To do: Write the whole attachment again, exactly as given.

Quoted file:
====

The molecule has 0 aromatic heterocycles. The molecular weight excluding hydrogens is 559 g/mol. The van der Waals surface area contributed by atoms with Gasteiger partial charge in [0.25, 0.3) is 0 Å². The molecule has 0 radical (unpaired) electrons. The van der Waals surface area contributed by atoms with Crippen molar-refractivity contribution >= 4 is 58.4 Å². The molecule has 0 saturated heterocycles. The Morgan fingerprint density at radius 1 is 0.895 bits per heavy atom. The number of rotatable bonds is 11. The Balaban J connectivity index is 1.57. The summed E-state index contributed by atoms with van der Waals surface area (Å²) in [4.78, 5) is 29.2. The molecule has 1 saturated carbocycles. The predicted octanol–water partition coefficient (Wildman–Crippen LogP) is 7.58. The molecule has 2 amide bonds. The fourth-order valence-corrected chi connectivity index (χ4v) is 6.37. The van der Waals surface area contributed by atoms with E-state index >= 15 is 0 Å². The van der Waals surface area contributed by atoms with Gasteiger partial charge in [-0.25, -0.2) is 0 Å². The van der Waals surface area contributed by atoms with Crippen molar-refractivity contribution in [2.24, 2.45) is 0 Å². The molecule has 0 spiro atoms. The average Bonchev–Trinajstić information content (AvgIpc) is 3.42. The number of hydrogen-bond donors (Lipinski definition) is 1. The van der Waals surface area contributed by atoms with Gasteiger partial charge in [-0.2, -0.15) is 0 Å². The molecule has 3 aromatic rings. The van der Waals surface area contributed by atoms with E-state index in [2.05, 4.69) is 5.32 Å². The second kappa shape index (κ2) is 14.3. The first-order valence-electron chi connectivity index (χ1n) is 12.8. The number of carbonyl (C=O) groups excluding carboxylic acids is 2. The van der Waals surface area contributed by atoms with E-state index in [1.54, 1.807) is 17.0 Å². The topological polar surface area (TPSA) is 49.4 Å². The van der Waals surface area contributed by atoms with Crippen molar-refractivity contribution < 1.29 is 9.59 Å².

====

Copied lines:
The molecule has 0 aromatic heterocycles. The molecular weight excluding hydrogens is 559 g/mol. The van der Waals surface area contributed by atoms with Gasteiger partial charge in [0.25, 0.3) is 0 Å². The molecule has 0 radical (unpaired) electrons. The van der Waals surface area contributed by atoms with Crippen molar-refractivity contribution >= 4 is 58.4 Å². The molecule has 0 saturated heterocycles. The Morgan fingerprint density at radius 1 is 0.895 bits per heavy atom. The number of rotatable bonds is 11. The Balaban J connectivity index is 1.57. The summed E-state index contributed by atoms with van der Waals surface area (Å²) in [4.78, 5) is 29.2. The molecule has 1 saturated carbocycles. The predicted octanol–water partition coefficient (Wildman–Crippen LogP) is 7.58. The molecule has 2 amide bonds. The fourth-order valence-corrected chi connectivity index (χ4v) is 6.37. The van der Waals surface area contributed by atoms with E-state index >= 15 is 0 Å². The van der Waals surface area contributed by atoms with Gasteiger partial charge in [-0.25, -0.2) is 0 Å². The van der Waals surface area contributed by atoms with Crippen molar-refractivity contribution in [2.24, 2.45) is 0 Å². The molecule has 0 spiro atoms. The average Bonchev–Trinajstić information content (AvgIpc) is 3.42. The number of hydrogen-bond donors (Lipinski definition) is 1. The van der Waals surface area contributed by atoms with Gasteiger partial charge in [-0.2, -0.15) is 0 Å². The molecule has 3 aromatic rings. The van der Waals surface area contributed by atoms with E-state index in [2.05, 4.69) is 5.32 Å². The second kappa shape index (κ2) is 14.3. The first-order valence-electron chi connectivity index (χ1n) is 12.8. The number of carbonyl (C=O) groups excluding carboxylic acids is 2. The van der Waals surface area contributed by atoms with E-state index in [1.54, 1.807) is 17.0 Å². The topological polar surface area (TPSA) is 49.4 Å². The van der Waals surface area contributed by atoms with Crippen molar-refractivity contribution < 1.29 is 9.59 Å².